MOULTRIE -- Early this week, a group of Hispanic children were treated to a boat ride up Little River in Reed Bingham State Park, just one indication that this culture has begun to enjoy more the many offerings of the park.
Park Ranger Chet Powell said Hispanic participation at the park has shown a steady increase over the past couple of years as they become more a part of the South Georgia communities that they work in.
Hispanics are noted for their festive spirit, and Powell said the park is seeing many Hispanic families coming out to picnic, swim and go boating.
"We've noticed that some come out during the week just to relax after a hard day in the fields. And on the weekends, we see many Hispanic families out here," said Powell.
Powell said of the six covered picnic shelters, half of them on weekends will be occupied by Hispanic families. And he said they enjoy getting up volleyball games for the park's two courts. Wednesdays and weekends tend to be the biggest days for their participation, he said.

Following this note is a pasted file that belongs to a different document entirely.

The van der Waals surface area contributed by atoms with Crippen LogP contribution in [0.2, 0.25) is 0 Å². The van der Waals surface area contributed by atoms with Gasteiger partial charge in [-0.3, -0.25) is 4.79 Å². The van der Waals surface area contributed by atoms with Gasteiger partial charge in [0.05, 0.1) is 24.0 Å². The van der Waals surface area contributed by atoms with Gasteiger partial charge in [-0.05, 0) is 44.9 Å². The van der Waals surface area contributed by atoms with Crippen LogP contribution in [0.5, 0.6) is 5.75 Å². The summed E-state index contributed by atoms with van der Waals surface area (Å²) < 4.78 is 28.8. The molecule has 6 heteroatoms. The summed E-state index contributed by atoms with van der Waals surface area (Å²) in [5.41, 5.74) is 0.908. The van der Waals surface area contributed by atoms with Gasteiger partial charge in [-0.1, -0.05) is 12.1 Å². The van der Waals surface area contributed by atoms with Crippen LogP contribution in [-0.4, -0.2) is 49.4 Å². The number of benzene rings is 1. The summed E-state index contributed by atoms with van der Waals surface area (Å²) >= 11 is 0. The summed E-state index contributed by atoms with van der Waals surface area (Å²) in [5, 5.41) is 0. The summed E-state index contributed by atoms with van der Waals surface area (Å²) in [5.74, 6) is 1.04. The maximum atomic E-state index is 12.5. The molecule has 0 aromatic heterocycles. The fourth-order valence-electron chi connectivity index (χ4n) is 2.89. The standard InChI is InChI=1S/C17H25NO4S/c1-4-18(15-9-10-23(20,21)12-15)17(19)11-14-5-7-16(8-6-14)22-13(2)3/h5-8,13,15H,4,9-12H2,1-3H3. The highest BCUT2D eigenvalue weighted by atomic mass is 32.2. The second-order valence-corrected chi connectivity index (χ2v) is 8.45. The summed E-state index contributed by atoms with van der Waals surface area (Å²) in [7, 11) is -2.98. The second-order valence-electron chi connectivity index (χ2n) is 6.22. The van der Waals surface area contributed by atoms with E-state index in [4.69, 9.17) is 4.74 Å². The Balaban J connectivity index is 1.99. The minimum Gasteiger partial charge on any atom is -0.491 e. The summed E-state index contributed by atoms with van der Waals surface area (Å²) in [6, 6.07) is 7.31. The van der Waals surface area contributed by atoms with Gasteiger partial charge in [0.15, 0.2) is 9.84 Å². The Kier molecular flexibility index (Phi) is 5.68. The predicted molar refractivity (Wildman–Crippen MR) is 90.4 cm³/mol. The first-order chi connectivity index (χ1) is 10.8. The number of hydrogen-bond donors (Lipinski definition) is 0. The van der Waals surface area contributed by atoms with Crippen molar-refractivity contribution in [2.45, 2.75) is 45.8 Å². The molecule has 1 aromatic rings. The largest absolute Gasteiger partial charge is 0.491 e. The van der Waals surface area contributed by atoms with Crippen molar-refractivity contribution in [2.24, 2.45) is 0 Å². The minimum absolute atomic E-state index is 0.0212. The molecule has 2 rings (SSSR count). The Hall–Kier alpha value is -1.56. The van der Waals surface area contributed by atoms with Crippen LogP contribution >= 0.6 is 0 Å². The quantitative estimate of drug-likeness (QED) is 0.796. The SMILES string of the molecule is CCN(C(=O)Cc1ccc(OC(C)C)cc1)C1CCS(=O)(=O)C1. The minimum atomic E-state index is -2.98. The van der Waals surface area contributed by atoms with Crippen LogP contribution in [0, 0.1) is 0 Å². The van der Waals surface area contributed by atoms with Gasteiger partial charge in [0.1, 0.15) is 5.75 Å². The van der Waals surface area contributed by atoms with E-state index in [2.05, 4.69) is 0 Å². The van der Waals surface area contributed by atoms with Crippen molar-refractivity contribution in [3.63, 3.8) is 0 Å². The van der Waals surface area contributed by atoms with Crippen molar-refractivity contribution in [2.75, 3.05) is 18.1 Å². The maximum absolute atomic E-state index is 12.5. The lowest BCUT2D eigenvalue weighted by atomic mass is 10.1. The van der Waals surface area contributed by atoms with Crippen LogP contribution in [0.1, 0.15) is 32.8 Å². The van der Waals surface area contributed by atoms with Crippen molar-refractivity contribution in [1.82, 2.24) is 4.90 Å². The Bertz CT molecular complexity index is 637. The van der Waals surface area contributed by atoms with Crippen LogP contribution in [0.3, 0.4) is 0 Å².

Powell said the park has a small problem, though, that relates to communications.
"It's simply about following the rules," he said, noting that some of the Hispanics don't understand about the park pass and rules regarding boating and jet skis.
Powell said he is seeking help in communicating these rules.
"We're working on signs in Spanish to help out, and maybe a brochure in Spanish would be a good idea," he said.
For many Hispanics, disposable income is a new concept as they earn many more dollars in Colquitt County agriculture than they knew in their homeland.
"They want to spend it on things they've never had," said Rolando Licea, coordinator of La Estrella del Sur, the area's Hispanic newspaper published by The Moultrie Observer and The Tifton Gazette.
Powell said he's noticed that some Hispanics have purchased boats and jet skis.
"And they need to know how to operate them safely in this setting," he said.
"They have large family gatherings out here. Just this past weekend a Hispanic church from Moultrie had a large event out here," said Powell. "They like to use the open-air pavilion (which used to be the beach house.) Some of the non-Hispanic campers stopped by and enjoyed it as well."
Powell said Hispanic participation in sunrise services on Easter has given that event greater dimension "and perhaps more meaning." He said the Rev. Nelson Acosta of Cook County has been involved in these services, and he expects this event to continue to grow.
Powell said Park Superintendent Paul Bradshaw has taken the approach of "warnings" and more effective communications in dealing with some of the issues that arise from park participants, noting that a good public relations approach is usually more effective in addressing compliance to rules rather than just ticketing people.